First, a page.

What does Hebrews 12:12 mean?
ESV: Therefore lift your drooping hands and strengthen your weak knees,
NIV: Therefore, strengthen your feeble arms and weak knees.
NASB: Therefore, strengthen the hands that are weak and the knees that are feeble,
CSB: Therefore, strengthen your tired hands and weakened knees,
NLT: So take a new grip with your tired hands and strengthen your weak knees.
KJV: Wherefore lift up the hands which hang down, and the feeble knees;
Verse Commentary:
The writer continues using athletics as an analogy for spiritual growth. In prior verses, he mentioned that God's discipline was something to be expected from a good father, and especially from a heavenly Father (Hebrews 12:5–9). Discipline corrects us away from sin. It trains us to exhibit a deeper faith and to be more trusting of God. This chapter began with an encouragement: to "run the race" we're assigned by God (Hebrews 12:1). The prior verse mentioned how spiritual growth comes through "training," and used a Greek term specifically related to strenuous exercise.

Here, we see words which could easily be spoken to an athlete by his trainer. Spiritually, this passage encourages Christians to press on through hardships. Those experiences are certainly painful, at the time (Hebrews 12:11), but once we've been through them, we can see how God used those struggles to "train" us. Not only do these words serve as good athletic advice, and sound spiritual advice, they are also probably taken directly from the Old Testament. Isaiah 35:3 says almost the exact same thing, also in the context of encouragement and perseverance.
Verse Context:
Hebrews 12:3–17 builds from a description of heroes of the faith, culminating in Jesus Christ. Those who came before were loved by God and honored by God, and yet they suffered hardships in this world. In this passage, the writer makes it clear that suffering is often God's way of building us up and training us, not necessarily a sign of His displeasure. Christians who respond to trials by seeking God, in faith, can avoid the fate of less-faithful men, like Esau.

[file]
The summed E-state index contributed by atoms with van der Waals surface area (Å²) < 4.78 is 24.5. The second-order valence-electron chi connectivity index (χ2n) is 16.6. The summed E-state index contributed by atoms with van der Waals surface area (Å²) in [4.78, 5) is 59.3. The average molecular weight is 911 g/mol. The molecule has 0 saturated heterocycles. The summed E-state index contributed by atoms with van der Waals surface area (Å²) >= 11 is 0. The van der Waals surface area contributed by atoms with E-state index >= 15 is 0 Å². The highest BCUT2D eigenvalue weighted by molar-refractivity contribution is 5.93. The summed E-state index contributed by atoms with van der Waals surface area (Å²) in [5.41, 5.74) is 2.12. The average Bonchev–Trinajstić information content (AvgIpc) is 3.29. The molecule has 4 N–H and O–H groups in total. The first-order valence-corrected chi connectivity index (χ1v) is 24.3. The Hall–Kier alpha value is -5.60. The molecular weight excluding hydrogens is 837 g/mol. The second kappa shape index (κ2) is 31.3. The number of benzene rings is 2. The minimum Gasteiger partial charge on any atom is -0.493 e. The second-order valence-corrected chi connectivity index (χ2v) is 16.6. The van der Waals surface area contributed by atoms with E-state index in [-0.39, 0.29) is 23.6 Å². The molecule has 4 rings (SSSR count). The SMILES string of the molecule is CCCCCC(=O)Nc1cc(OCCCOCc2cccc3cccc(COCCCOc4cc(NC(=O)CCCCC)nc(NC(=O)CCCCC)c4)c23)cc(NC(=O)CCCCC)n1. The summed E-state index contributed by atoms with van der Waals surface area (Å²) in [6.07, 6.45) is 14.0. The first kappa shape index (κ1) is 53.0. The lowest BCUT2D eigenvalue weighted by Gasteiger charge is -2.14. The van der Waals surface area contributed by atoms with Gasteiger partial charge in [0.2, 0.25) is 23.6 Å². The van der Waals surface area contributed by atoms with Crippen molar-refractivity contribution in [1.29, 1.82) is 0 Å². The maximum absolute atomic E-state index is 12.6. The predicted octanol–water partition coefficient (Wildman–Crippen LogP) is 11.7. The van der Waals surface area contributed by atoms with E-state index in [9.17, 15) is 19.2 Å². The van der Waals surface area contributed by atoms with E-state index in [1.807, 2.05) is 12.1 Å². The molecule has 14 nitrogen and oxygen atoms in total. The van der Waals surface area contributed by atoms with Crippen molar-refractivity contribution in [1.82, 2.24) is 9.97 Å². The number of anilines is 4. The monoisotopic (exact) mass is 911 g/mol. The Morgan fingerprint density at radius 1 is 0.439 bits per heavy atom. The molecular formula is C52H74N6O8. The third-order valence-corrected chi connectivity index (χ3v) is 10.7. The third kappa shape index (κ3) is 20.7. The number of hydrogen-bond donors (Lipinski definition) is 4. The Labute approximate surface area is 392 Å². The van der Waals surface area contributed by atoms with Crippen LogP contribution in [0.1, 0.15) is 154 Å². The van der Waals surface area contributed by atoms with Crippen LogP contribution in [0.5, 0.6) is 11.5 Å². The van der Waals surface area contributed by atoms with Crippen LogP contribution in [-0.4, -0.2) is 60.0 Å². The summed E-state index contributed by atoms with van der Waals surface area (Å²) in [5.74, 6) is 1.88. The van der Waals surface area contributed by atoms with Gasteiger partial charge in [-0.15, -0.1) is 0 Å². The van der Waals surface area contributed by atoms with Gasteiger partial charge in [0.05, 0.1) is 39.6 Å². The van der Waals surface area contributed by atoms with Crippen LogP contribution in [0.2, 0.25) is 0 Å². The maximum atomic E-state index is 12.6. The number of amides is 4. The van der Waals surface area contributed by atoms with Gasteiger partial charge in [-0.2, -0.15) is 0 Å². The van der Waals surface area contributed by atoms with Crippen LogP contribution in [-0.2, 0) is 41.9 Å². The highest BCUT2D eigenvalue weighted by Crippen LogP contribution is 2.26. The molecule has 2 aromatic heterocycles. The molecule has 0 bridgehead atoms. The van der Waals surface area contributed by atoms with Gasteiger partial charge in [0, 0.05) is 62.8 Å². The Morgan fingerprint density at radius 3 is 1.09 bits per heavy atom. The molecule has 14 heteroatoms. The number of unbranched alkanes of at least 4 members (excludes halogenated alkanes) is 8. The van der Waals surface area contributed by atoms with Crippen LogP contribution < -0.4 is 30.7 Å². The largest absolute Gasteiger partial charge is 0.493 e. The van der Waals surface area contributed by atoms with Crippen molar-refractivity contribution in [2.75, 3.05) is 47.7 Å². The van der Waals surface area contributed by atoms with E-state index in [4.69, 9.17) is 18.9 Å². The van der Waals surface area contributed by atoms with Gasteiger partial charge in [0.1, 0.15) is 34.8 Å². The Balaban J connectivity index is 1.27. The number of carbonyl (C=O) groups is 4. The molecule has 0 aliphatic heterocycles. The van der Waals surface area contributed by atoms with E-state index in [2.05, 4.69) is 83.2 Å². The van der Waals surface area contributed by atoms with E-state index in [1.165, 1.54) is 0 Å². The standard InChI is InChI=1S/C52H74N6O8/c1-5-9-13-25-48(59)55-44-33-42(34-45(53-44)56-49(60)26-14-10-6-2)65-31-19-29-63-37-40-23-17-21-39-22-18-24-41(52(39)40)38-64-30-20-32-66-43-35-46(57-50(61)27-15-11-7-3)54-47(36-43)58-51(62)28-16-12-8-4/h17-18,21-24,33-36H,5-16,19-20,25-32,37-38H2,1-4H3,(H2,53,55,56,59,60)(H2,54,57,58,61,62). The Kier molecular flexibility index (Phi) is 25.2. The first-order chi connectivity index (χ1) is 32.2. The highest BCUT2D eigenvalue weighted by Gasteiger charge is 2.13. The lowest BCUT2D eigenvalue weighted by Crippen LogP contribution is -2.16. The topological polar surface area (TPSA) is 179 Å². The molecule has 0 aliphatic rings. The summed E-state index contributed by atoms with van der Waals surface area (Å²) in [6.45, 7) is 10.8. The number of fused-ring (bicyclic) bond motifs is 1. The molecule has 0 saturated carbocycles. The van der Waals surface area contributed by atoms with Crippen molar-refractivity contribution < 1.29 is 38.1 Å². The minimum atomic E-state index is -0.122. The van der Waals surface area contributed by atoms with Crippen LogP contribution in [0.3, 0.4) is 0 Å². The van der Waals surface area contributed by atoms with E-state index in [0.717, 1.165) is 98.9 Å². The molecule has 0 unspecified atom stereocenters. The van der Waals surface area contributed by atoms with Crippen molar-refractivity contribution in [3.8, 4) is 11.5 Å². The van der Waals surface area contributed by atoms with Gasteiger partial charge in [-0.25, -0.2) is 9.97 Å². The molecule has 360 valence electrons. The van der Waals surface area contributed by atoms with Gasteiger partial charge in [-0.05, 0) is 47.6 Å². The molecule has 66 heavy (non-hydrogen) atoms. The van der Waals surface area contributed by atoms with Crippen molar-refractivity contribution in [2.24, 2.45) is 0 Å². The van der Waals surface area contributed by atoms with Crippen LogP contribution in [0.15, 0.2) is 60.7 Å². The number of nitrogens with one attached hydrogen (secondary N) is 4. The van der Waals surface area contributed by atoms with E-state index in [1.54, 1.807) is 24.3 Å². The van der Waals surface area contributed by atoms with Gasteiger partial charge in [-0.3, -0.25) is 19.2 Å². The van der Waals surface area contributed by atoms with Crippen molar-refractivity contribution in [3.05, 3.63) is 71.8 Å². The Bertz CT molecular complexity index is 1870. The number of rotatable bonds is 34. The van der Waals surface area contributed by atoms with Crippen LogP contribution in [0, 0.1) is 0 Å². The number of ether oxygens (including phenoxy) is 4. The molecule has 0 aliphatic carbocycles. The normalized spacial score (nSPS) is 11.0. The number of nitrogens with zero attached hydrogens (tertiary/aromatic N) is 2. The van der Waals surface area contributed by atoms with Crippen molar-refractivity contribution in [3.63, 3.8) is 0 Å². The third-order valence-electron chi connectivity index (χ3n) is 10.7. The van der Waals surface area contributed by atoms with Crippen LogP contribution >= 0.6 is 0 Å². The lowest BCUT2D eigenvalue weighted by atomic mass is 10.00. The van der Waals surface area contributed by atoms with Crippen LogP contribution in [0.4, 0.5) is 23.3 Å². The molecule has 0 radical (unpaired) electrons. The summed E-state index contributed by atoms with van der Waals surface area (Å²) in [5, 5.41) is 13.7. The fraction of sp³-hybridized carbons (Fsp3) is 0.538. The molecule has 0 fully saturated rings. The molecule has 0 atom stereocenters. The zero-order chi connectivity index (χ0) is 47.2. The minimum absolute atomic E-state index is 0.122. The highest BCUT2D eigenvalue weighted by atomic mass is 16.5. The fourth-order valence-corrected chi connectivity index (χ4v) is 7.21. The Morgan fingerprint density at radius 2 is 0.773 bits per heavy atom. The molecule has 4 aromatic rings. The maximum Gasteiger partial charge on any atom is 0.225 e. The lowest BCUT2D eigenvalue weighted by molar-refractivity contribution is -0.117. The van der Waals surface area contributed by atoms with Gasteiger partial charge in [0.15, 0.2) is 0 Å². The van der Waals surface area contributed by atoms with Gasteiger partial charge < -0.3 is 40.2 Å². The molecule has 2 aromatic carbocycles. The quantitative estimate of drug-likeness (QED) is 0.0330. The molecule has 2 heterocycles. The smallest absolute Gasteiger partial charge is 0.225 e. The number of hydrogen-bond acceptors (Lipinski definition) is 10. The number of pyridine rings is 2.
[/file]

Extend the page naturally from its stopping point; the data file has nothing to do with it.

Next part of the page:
Chapter Summary:
Chapter 11 explained the victories of some of the Old Testament's greatest heroes. It also explained their sufferings and persecution. This chapter uses those examples as a ''cloud of witnesses'' to prove that God does not abandon us when we suffer. In many cases, He uses those experiences to ''train'' us, as if we were athletes, to make us stronger. In other cases, it's the same kind of discipline that a child receives from a loving father. Unlike the old covenant, which rightly inspired fear and dread, the new covenant offers us peace. As with any other matter of truth or falsehood, we should cling to what's true, so that we can be part of ''a kingdom that cannot be shaken.''
Chapter Context:
Hebrews chapter 12 builds on the example of the heroes of the faith mentioned in chapter 11. The main point of this lesson is that these figures endured suffering and hardship, yet held to their faith in God, which allowed them to achieve victory. Chapter 12, in particular, points out that earthly hardship is not a sign of God's displeasure, or abandonment. Rather, it's part of living in a fallen, godless world. And, in many cases, it's a form of ''training'' the Lord uses to mold us into more powerful instruments. This, as with other passages in Hebrews, leads into another explanation of why we should take these ideas seriously, and sets up a few final practical lessons in chapter 13.
Book Summary:
The book of Hebrews is meant to challenge, encourage, and empower Christian believers. According to this letter, Jesus Christ is superior to all other prophets and all other claims to truth. Since God has given us Christ, we ought to listen to what He says and not move backwards. The consequences of ignoring God are dire. Hebrews is important for drawing on many portions of the Old Testament in making a case that Christ is the ultimate and perfect expression of God's plan for mankind. This book presents some tough ideas about the Christian faith, a fact the author makes specific note of.
Accessed 4/22/2024 4:04:00 PM
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